So with this knowledge, an illustration of this:

var Component = React.createClass({
  render: function render() {
    return mytemplate({ foo: 'bar' });


To give you an idea about what we're actually generating here, lets take the following JSX template and convert it a client and server template:

  <input type="text" value={defaultValue} />
  <button onclick="alert('clicked!');">Click Me!</button>
    {['un', 'deux', 'trois'].map(function(number) {
      return <li>{number}</li>;

When we compile this template for server-side usage with the raw and html options enabled:

var server = jsx.server(template, { raw: true });
console.log(server({ defaultValue: 10 }, { html: true }));

It will generate the following output:

<div><input type="text" value="10"><button>Click Me!</button><ul><li>un</li><li>deux</li><li>trois</li></ul></div>

And with the raw option set to false it will generate:

<div data-reactid=".26uh899yvb4" data-react-checksum="-314283895"><input type="text" value="10" data-reactid=".26uh899yvb4.0"><button data-reactid=".26uh899yvb4.1">Click Me!</button><ul data-reactid=".26uh899yvb4.2"><li data-reactid=".26uh899yvb4.2.0">un</li><li data-reactid=".26uh899yvb4.2.1">deux</li><li data-reactid=".26uh899yvb4.2.2">trois</li></ul></div>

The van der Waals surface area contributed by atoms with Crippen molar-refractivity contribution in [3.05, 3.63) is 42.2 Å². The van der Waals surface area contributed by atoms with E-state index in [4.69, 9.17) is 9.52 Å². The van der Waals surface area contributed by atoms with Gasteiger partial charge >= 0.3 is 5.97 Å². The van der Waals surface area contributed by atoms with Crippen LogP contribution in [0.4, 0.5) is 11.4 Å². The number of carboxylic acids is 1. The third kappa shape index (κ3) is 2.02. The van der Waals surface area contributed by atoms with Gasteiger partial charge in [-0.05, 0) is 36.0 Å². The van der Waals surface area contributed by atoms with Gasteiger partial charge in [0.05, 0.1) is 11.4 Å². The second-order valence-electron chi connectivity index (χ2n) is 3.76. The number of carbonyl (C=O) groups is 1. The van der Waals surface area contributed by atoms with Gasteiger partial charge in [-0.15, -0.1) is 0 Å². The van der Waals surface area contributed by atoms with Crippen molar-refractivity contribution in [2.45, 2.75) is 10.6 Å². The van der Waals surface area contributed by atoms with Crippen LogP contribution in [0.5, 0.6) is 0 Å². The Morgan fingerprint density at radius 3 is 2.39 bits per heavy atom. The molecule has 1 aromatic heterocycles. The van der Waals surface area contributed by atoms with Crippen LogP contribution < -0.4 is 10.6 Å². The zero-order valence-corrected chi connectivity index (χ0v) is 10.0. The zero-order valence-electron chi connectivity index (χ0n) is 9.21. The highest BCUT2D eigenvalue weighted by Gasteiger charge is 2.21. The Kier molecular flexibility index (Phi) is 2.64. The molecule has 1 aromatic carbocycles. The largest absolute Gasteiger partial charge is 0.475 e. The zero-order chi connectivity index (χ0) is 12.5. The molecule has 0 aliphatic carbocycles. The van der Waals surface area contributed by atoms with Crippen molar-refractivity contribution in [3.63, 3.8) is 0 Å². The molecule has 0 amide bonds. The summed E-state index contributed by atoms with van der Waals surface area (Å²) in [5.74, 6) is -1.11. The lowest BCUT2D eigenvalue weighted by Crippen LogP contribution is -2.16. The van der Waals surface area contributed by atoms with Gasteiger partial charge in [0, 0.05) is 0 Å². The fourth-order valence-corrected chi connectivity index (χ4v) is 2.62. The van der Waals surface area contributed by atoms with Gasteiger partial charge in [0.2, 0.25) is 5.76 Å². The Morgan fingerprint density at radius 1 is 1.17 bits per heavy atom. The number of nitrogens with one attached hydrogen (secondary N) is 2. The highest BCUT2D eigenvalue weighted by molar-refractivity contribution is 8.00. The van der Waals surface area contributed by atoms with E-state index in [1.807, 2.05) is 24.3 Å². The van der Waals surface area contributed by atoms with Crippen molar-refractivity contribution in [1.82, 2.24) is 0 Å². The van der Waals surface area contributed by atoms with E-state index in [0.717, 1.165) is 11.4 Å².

But by default we will just return React.createElement structures:

var client = jsx.client(template);
console.log(client({ defaultValue: 10 }));

Returns the expected React.createElement structure:

React.createElement("div", null,
  React.createElement("input", {type: "text", value: defaultValue}),
  React.createElement("button", {onclick: "alert('clicked!');"}, "Click Me!"),
  React.createElement("ul", null,
    ['un', 'deux', 'trois'].map(function(number) {
      return React.createElement("li", null, number);


As we are using the react-tools to compile the templates to all the nice things it can happen that it output's "useful" information about your templates in the terminal. For example for the template used above you would see the following warning in your terminal:

Warning: You provided a `value` prop to a form field without an `onChange`
handler. This will render a read-only field. If the field should be mutable use
`defaultValue`. Otherwise, set either `onChange` or `readOnly`.

There's not really a way to prevent this from happening except for running your code with NODE_ENV=production as this will silence the warnings.